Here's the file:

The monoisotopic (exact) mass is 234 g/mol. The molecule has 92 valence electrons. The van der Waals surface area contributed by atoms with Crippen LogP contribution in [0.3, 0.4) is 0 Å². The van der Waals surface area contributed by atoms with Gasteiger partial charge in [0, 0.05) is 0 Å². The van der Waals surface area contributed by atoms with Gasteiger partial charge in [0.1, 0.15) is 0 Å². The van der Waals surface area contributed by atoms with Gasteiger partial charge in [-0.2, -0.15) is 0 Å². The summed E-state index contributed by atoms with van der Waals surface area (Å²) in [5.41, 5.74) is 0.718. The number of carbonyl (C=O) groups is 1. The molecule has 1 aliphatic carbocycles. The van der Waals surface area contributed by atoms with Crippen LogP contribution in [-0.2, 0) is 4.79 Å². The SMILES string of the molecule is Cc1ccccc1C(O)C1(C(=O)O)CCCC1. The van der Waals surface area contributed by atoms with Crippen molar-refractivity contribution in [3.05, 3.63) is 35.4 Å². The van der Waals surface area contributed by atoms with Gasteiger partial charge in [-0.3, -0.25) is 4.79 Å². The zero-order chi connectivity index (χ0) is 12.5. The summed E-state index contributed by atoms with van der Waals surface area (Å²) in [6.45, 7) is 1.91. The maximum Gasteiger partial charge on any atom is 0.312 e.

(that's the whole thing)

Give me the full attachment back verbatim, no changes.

The monoisotopic (exact) mass is 234 g/mol. The molecule has 92 valence electrons. The van der Waals surface area contributed by atoms with Crippen LogP contribution in [0.3, 0.4) is 0 Å². The van der Waals surface area contributed by atoms with Gasteiger partial charge in [0, 0.05) is 0 Å². The van der Waals surface area contributed by atoms with Gasteiger partial charge in [0.1, 0.15) is 0 Å². The van der Waals surface area contributed by atoms with Gasteiger partial charge in [-0.2, -0.15) is 0 Å². The summed E-state index contributed by atoms with van der Waals surface area (Å²) in [5.41, 5.74) is 0.718. The number of carbonyl (C=O) groups is 1. The molecule has 1 aliphatic carbocycles. The van der Waals surface area contributed by atoms with Crippen LogP contribution in [-0.2, 0) is 4.79 Å². The SMILES string of the molecule is Cc1ccccc1C(O)C1(C(=O)O)CCCC1. The van der Waals surface area contributed by atoms with Crippen molar-refractivity contribution in [3.05, 3.63) is 35.4 Å². The van der Waals surface area contributed by atoms with Gasteiger partial charge in [-0.3, -0.25) is 4.79 Å². The zero-order chi connectivity index (χ0) is 12.5. The summed E-state index contributed by atoms with van der Waals surface area (Å²) in [6.45, 7) is 1.91. The maximum Gasteiger partial charge on any atom is 0.312 e.